ITALIAN HAND GESTURES…
Yesterday when we were at the park I found a four leaf clover. I usually find a few a year but I’ve found a couple in just the last month. I carefully carried my lucky clover home and, as soon as we walked in the door I led Gigi over to my Grandma’s hutch upon which is perched a few special books: an old copy of Our Hearts Were Young and Gay, and Is Paris Burning? both given to me by Kyle’s Nana, and an old copy of Emma. I picked up Emma and opened the rickety pages to chapter 24. Right between pages 232 and 233 is where I keep my four leaf clovers. I showed Gigi how to press it into place with the others and carefully close the book before sliding it back into pace on top of the hutch.
Opening the book and catching a glimpse of of Austen’s words made me immediately want to pour myself a cup of tea and curl up in the corner of the couch with Emma in hand. I love Jane Austen. After all, one of Gigi’s middle names is Bennet. Every fall I feel drawn towards comfort. I want to re-read favorite books like A Prayer for Owen Meany, Animal Dreams, and Anne of Green Gables. But mostly I want to read Emma, Pride and Prejudice, Persuasion, Northanger Abbey, Mansfield Park and Sense and Sensibility.
I don’t usually do it. I normally let my logic get in the way. As I reach up to the bookshelf to get an old favorite, I see all the books I haven’t read yet; some of which have been patiently waiting their turn for years. I feel sorry for those poor, patient books and feel obligated to choose from the ranks of the unread. But this fall I’m going to just exactly as I please and I’m join got read my comforting Jane Austen novels.
To make up for my familiar-leaning reading choices to come, I am planning to challenge myself in the kitchen. I’m going to crack open new cookbooks, and check out some new ones from the library. Did you know that you can check out cookbooks from the library? At our little one you can so I imagine you could at your libraries as well! While I’m sure I will cook a fair amount of my favorite comfort food, I’ll also be challenging myself with new foods and new variations of favorite dishes.
One of my favorite dishes is panzanella. A panzanella is a classic italian salad that usually includes cubes of day-old bread, roasted bell peppers, tomatoes, red onion, mozzarella, and basil. I love to make it in the summer with this classic approach, but seeing as it’s already feeling like autumn here I wanted to take a fall approach to this dish. I’m sure my recipe will make some Italian Grandmothers click their tongues and make some wonderfully-Italian hand gestures, but we loved it. We’ve made it quite a few times now; twice for lunch and twice for dinner.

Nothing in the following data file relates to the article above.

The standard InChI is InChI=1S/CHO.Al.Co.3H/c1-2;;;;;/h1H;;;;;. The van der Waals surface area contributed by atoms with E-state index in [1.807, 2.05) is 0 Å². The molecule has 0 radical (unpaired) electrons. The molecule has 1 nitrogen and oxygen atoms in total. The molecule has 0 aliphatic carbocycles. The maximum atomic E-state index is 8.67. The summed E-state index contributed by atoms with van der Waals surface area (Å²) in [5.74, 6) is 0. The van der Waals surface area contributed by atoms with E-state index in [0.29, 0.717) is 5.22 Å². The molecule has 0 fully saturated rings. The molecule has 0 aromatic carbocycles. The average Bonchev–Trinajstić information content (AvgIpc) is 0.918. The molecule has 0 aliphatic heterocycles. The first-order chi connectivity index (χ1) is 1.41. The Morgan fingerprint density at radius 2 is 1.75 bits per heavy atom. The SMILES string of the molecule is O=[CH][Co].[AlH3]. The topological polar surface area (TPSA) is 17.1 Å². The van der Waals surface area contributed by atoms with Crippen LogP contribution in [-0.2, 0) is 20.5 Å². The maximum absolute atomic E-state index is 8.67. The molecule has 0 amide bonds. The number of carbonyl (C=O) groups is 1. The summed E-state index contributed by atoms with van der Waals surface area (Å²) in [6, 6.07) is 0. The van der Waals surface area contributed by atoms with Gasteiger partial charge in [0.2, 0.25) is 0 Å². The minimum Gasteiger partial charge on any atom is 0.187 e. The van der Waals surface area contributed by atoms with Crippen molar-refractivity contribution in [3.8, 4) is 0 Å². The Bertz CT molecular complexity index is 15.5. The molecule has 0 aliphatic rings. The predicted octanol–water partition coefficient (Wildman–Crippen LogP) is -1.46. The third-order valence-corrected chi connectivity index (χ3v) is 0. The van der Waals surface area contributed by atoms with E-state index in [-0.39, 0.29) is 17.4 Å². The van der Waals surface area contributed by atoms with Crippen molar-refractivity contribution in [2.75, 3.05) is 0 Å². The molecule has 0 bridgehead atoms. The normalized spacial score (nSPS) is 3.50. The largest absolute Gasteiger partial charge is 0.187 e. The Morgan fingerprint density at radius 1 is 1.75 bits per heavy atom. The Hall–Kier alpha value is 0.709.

My fall panzanella boasts quite a range of flavors: sweet cherry tomatoes, salty pancetta, robust hard boiled eggs, and fragrant fried sage leaves. The dressing is made with bright champagne vinegar, mustard, garlic and lots and lots of chives. It’s tart and absorbs into the cubes of bread, breaking up the earthy flavors of the main ingredients. The result is a wonderfully hearty, but not too heavy salad that stands as a main course.
No matter what you’re reading, or what you’re cooking, we wish a you a very happy start to fall. Gigi, Lulu and I made this cooking video of this recipe to share with you!
PANZANELLA WITH PANCETTA, HARD BOILED EGGS, CHERRY TOMATOES AND FRIED SAGE
1/4 cup extra virgin olive oil
1 lb. rustic white loaf, cut into bite size pieces
10-12 large fresh sage leaves
8 slices pancetta
6 hard boiled eggs, peeled and cut into eighths
1 pint cherry tomatoes, halved
freshly ground black pepper
Chive Champagne Vinaigrette
1/4 cup champagne vinegar
3/4 cup extra virgin olive oil
1 small garlic clove, very finely minced
1 1/2 teaspoon dijon mustard
1/4 cup very finely sliced chives
freshly ground black pepper
In a small sauté pan, heat 1/4 cup extra virgin olive oil until shimmering. Gently place in a few leaves at a time and allow to fry for 10-15 seconds. You don’t want them to brown! Remove using tongs and set on a paper towel to drain. Repeat with the remaining leaves. Set the leaves aside and save the oil. (See the video below on how to fry sage leaves.)
Turn your oven on to broil. Carefully toss the bread with the sage-infused oil on a baking sheet. Broil on the middle rack, tossing once or twice, until some of the bread has started to toast and is lightly brown. The goal is to give the bread a bit of color and texture, not to completely toast it. Remove the bread from the oven and transfer it to a large bowl.
Using the same baking sheet, lay the pancetta slices out in a single layer. Place them in the oven, under the broiler, until they are crisp, flipping once. Remove from the oven and transfer to a paper towel to drain.
In a small bowl whisk together the champagne vinegar, garlic, chives, and dijon until combined. Then drizzle the oil in slowly while whisking. Season the dressing to taste with salt and pepper.
Break up the pancetta a little bit as you add it to the bowl with bread, then add in the tomatoes, sage leaves, and eggs. Toss together gently. Plate, drizzle with plenty of dressing, taste for salt and pepper, and serve immediately!